The National Ignition Facility (NIF), a leading science institute based in US, is reportedly on the brink of attaining a longstanding goal in the field of nuclear fusion research. If successful, the energy harnessed from the recreated nuclear fusion, a process which is known to powers the Sun, would likely provide the world a clean, limitless energy source.
For the uninitiated, the NIF utilizes a highly powerful laser to compress and heat hydrogen fuel, which initiates the nuclear fusion. A recently conducted experiment suggested that the end-goal, something referred to as ‘ignition’, wherein the energy output by fusion surpasses that provided by the laser used to heat the fuel, is now achievable.
Supposedly, in a process labelled ‘inertial confinement fusion’, approximately 192 beams of NIF's laser, which is currently the world’s highest-energy example at the moment, are pointed towards a capsule the size of a peppercorn that contains tritium and deuterium, both different forms of hydrogen element.
This process effectively compresses the said fuel until it has a density that is 100 times that of lead. Meanwhile, it also heats it up to a temperature of 100 million degrees Celsius, which is hotter than the center of the Sun. Effectively, these conditions help in kickstarting a thermonuclear fusion.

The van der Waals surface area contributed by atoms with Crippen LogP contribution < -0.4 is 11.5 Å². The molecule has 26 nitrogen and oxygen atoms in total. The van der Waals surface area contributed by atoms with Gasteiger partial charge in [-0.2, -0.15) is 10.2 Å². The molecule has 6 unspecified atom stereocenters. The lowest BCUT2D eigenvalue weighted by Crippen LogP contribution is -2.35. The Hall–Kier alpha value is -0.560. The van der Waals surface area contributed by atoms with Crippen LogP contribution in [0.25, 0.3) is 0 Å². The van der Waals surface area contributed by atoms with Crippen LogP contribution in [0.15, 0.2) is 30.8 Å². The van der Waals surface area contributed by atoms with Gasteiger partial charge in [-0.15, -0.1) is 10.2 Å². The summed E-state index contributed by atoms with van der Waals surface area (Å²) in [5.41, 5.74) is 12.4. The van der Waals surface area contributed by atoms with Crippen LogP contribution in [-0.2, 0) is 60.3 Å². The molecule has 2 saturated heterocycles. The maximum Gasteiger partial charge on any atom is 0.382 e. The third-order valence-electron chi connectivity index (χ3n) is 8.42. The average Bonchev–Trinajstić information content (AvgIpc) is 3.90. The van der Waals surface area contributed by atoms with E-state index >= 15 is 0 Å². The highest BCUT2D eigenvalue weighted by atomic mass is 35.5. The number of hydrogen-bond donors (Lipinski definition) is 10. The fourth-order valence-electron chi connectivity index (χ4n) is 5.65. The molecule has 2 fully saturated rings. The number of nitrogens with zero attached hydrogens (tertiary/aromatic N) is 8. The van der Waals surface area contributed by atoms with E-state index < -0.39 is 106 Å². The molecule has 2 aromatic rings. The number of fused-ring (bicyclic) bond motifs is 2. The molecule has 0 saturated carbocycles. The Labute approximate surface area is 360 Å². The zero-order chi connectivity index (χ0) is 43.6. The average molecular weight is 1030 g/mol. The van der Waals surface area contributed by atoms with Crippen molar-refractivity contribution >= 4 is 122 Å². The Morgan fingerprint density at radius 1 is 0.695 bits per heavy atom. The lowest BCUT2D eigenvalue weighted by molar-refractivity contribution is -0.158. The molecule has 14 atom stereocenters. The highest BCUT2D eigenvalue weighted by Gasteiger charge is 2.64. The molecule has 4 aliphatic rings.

A recent experiment, conducted on the 8th of August 2021, yielded more than 1.35 megajoules (MJ) of energy, which is approximately 70% of the energy delivered through the laser to the small fuel capsule. Obtaining a fusion yield that is greater than 1.9 MJ, which the laser is capable of putting in, would mean that ignition has been reached.
Physicist Debbie Callahan from the Lawrence Livermore National Laboratory, stated that the recent experiment is a significant step for fusion and signifies big things for the overall fusion community.
As a scale of the institute’s progress, the yield obtained from the experiment conducted this month is eight times higher than its previous record, which was established back in Spring of 2021, and approximately 25 times more than the yield obtained from experiments in 2018.
Source credit: https://www.bbc.co.uk/news/science-environment-58252784